Even in July the weather in Normandy tended to be overcast, and virtually every day brought the possibility of rain, though usually not all that much actually fell. The meteorologists seemed not be able to predict precipitation with much accuracy. It can also be quite windy, especially along the coast, so I agree with the suggestion often made here that travelers rely on hooded waterproof jackets rather than umbrellas. I haven't traveled in Europe beyond mid-October so can't provide first-hand information beyond saying that you should probably expect damp chill if you're lucky and damp cold if you are not. If your raingear is windproof, that will be very helpful.
Check ViaMichelin.com for driving times (recognizing that they are optimistic and do not factor in any stops, getting lost, searching for parking, etc.). Compare those times to the rail schedules on sncf.com. I think you'll find that for your destinations, the train will get you to the area faster. Whether a car will be useful once at your destination will depend on what you want to do upon arrival.
I'm not sure how picturesque the little Norman towns will be in late November, and I'm of the take-a-tour school of thought where the D-Day beaches are concerned. You would surely see far less in a single day of driving yourself around. There is rail service between Caen (huge WW II museum) and Bayeux (origin point for many of the van tours, and home of the Bayeux tapestry and a smaller D-Day museum). There is transportation along the coast in both directions from Caen, but it can take a while to reach the farther destinations without rail service.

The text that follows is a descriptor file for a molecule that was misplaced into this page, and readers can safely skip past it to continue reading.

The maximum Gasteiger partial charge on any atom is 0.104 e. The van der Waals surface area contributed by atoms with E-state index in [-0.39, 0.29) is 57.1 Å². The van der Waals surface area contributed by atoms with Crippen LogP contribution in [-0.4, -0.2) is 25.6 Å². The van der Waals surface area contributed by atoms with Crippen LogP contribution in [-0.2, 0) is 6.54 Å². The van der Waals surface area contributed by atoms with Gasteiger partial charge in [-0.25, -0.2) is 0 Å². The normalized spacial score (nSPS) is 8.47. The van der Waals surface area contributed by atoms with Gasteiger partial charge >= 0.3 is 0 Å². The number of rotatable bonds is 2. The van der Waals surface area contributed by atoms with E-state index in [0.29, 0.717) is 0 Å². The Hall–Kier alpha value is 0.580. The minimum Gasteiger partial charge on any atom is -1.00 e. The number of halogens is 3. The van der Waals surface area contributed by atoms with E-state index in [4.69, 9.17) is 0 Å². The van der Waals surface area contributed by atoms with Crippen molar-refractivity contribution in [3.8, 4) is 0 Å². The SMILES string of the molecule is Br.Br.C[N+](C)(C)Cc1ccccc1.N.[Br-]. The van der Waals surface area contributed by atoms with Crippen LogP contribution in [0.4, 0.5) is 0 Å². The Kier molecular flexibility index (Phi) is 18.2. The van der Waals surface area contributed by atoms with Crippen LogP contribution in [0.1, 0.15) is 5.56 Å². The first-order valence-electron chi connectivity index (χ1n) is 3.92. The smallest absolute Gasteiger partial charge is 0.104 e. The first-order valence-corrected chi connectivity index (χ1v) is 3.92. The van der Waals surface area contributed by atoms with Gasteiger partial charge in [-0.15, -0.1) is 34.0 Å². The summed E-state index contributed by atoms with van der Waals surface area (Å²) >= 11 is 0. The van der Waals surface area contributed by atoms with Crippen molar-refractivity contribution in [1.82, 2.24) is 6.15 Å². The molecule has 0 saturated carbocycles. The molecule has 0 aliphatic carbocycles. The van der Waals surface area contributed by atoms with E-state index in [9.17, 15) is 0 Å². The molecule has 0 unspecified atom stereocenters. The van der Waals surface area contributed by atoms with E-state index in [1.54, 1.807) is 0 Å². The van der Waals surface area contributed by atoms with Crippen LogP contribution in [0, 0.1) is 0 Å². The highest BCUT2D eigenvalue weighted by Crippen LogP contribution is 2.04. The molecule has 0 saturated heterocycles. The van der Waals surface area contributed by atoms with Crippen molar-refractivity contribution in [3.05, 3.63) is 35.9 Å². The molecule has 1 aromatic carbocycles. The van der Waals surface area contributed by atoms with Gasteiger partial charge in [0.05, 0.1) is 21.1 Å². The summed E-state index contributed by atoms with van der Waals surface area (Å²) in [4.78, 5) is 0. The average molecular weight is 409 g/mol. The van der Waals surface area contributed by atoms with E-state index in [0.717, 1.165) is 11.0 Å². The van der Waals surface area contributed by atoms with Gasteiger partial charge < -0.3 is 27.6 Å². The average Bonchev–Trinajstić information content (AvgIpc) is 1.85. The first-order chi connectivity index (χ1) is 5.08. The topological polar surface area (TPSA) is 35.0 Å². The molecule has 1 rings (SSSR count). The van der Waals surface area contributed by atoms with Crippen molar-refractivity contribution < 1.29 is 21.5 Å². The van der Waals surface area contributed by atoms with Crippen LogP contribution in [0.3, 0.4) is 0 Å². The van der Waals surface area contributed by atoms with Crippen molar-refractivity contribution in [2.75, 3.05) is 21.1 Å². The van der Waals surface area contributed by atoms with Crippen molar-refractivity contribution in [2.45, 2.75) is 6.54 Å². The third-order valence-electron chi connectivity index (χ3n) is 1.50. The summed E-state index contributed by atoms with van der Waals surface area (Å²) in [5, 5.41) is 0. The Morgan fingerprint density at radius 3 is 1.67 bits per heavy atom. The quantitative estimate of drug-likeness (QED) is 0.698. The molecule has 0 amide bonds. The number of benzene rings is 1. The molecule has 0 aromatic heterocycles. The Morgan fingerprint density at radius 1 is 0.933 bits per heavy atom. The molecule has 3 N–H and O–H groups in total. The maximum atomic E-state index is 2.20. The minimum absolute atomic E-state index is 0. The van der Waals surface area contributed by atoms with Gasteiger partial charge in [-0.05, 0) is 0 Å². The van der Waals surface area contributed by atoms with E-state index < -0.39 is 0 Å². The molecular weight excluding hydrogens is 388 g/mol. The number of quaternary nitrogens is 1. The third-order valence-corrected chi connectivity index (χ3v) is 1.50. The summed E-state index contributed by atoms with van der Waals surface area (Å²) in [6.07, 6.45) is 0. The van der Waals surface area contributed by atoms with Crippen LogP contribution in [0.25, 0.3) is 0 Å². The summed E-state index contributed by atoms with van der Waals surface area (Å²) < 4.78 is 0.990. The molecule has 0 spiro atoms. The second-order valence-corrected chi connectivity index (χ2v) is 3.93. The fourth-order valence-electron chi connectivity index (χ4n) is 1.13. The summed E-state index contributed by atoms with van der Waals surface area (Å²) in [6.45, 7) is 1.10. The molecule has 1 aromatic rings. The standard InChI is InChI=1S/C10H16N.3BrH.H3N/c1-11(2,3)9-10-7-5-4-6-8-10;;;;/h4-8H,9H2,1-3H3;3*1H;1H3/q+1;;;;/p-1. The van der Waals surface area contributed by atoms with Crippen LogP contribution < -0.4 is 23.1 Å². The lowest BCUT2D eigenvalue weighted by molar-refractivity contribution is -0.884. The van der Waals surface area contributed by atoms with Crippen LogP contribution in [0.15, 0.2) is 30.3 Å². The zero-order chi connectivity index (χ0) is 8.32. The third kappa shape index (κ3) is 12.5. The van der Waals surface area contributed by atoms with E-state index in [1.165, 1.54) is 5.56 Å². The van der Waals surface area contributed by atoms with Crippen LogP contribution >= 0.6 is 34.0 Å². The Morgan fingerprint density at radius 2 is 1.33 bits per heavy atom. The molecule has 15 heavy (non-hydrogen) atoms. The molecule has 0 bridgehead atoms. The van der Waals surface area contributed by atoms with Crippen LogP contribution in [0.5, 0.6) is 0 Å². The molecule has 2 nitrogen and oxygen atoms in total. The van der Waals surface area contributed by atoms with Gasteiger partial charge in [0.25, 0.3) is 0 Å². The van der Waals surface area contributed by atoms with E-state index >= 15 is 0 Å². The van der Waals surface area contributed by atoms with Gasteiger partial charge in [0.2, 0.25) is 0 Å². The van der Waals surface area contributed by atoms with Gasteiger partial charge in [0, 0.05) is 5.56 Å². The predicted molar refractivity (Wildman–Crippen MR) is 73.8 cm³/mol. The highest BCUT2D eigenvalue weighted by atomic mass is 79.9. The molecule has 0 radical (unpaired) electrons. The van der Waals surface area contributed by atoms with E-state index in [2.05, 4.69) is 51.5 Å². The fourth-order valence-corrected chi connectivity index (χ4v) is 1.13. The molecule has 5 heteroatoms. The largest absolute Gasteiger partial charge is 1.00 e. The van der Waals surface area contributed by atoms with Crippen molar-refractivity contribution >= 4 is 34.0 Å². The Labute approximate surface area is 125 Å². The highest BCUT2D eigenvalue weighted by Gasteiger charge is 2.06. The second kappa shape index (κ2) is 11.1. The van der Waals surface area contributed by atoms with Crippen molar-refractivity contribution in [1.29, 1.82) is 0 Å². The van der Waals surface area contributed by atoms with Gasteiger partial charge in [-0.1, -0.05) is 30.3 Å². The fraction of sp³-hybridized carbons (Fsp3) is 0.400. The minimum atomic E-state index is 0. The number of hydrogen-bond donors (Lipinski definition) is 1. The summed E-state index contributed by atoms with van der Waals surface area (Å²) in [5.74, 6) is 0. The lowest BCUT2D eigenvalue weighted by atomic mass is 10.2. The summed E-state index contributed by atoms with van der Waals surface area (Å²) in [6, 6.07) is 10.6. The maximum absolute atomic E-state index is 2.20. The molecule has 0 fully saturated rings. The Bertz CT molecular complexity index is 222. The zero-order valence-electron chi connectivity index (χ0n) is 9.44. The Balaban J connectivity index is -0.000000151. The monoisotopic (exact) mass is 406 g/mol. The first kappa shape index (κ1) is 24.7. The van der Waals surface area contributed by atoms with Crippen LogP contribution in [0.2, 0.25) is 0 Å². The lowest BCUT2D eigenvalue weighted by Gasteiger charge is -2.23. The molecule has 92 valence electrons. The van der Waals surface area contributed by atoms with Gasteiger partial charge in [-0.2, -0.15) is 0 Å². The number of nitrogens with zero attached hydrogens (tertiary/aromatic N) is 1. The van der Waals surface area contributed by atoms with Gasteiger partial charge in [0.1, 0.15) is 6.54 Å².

In southern France a lot of attractions cut back their hours of operation and even days of operation in the off-season. If you're mainly interested in the major sights (like the Palais des Papes in Avignon), you'll probably be OK, but it would be best to Google for the individual websites and check the schedules. I think there are some less mainstream places that may be closed Mon-Tues or even Mon-Wed. I think Avignon is a large enough city that it will remain pretty lively in November. Incidentally, the Palais des Papes (which is unfurnished) has an exhibition of contemporary African sculpture running until January 2018. I felt it added a great deal to my visit.
Strasbourg is huge and shouldn't be an issue in terms of availability of sights and services. Colmar probably also gets significant tourist traffic all year round--justifiably, because it is gorgeous. Check the schedule to be sure you have an opportunity to see the Unterlinden Museum in Colmar. The Isenheim Altarpiece is one of those you-really-should-see-it artworks, and the rest of the museum is worthwhile as well.